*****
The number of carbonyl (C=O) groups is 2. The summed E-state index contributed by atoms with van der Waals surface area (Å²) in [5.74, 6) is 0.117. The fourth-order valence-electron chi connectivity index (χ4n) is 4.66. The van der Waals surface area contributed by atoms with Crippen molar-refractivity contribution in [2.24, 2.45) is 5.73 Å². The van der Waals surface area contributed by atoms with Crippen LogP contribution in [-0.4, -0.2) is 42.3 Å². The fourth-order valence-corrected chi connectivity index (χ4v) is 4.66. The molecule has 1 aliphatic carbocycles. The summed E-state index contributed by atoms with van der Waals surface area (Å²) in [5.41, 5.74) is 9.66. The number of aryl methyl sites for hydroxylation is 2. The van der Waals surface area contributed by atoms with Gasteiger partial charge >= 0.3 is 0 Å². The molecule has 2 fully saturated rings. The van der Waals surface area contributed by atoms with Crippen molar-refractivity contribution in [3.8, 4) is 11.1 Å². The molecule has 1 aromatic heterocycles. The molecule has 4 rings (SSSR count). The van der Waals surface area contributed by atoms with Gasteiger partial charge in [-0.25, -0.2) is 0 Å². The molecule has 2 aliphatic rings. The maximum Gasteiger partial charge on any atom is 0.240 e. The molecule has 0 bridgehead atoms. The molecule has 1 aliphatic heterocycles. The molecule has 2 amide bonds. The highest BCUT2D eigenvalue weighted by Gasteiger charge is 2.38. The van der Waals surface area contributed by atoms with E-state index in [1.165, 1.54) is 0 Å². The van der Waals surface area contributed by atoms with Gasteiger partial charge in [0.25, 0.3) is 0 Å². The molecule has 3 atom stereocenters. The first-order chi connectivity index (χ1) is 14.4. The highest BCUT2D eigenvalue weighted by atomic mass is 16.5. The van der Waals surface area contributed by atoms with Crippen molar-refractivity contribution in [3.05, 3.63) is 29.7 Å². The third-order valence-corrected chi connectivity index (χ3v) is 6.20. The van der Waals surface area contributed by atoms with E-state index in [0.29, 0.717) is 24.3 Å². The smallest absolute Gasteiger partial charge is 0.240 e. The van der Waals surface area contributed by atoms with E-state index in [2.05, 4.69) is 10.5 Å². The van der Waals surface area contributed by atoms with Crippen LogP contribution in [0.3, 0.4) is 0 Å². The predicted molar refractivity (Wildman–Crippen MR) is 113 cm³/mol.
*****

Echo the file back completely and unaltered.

The number of carbonyl (C=O) groups is 2. The summed E-state index contributed by atoms with van der Waals surface area (Å²) in [5.74, 6) is 0.117. The fourth-order valence-electron chi connectivity index (χ4n) is 4.66. The van der Waals surface area contributed by atoms with Crippen molar-refractivity contribution in [2.24, 2.45) is 5.73 Å². The van der Waals surface area contributed by atoms with Crippen LogP contribution in [-0.4, -0.2) is 42.3 Å². The fourth-order valence-corrected chi connectivity index (χ4v) is 4.66. The molecule has 1 aliphatic carbocycles. The summed E-state index contributed by atoms with van der Waals surface area (Å²) in [5.41, 5.74) is 9.66. The number of aryl methyl sites for hydroxylation is 2. The van der Waals surface area contributed by atoms with Gasteiger partial charge >= 0.3 is 0 Å². The molecule has 2 fully saturated rings. The van der Waals surface area contributed by atoms with Crippen molar-refractivity contribution in [3.8, 4) is 11.1 Å². The molecule has 1 aromatic heterocycles. The molecule has 4 rings (SSSR count). The van der Waals surface area contributed by atoms with Gasteiger partial charge in [-0.25, -0.2) is 0 Å². The molecule has 2 aliphatic rings. The maximum Gasteiger partial charge on any atom is 0.240 e. The molecule has 0 bridgehead atoms. The molecule has 1 aliphatic heterocycles. The molecule has 2 amide bonds. The highest BCUT2D eigenvalue weighted by Gasteiger charge is 2.38. The van der Waals surface area contributed by atoms with E-state index in [1.165, 1.54) is 0 Å². The van der Waals surface area contributed by atoms with Gasteiger partial charge in [0.25, 0.3) is 0 Å². The molecule has 3 atom stereocenters. The first-order chi connectivity index (χ1) is 14.4. The highest BCUT2D eigenvalue weighted by atomic mass is 16.5. The van der Waals surface area contributed by atoms with Crippen molar-refractivity contribution in [3.05, 3.63) is 29.7 Å². The third-order valence-corrected chi connectivity index (χ3v) is 6.20. The van der Waals surface area contributed by atoms with E-state index in [0.29, 0.717) is 24.3 Å². The smallest absolute Gasteiger partial charge is 0.240 e. The van der Waals surface area contributed by atoms with E-state index in [2.05, 4.69) is 10.5 Å². The van der Waals surface area contributed by atoms with Crippen LogP contribution in [0.3, 0.4) is 0 Å². The predicted molar refractivity (Wildman–Crippen MR) is 113 cm³/mol.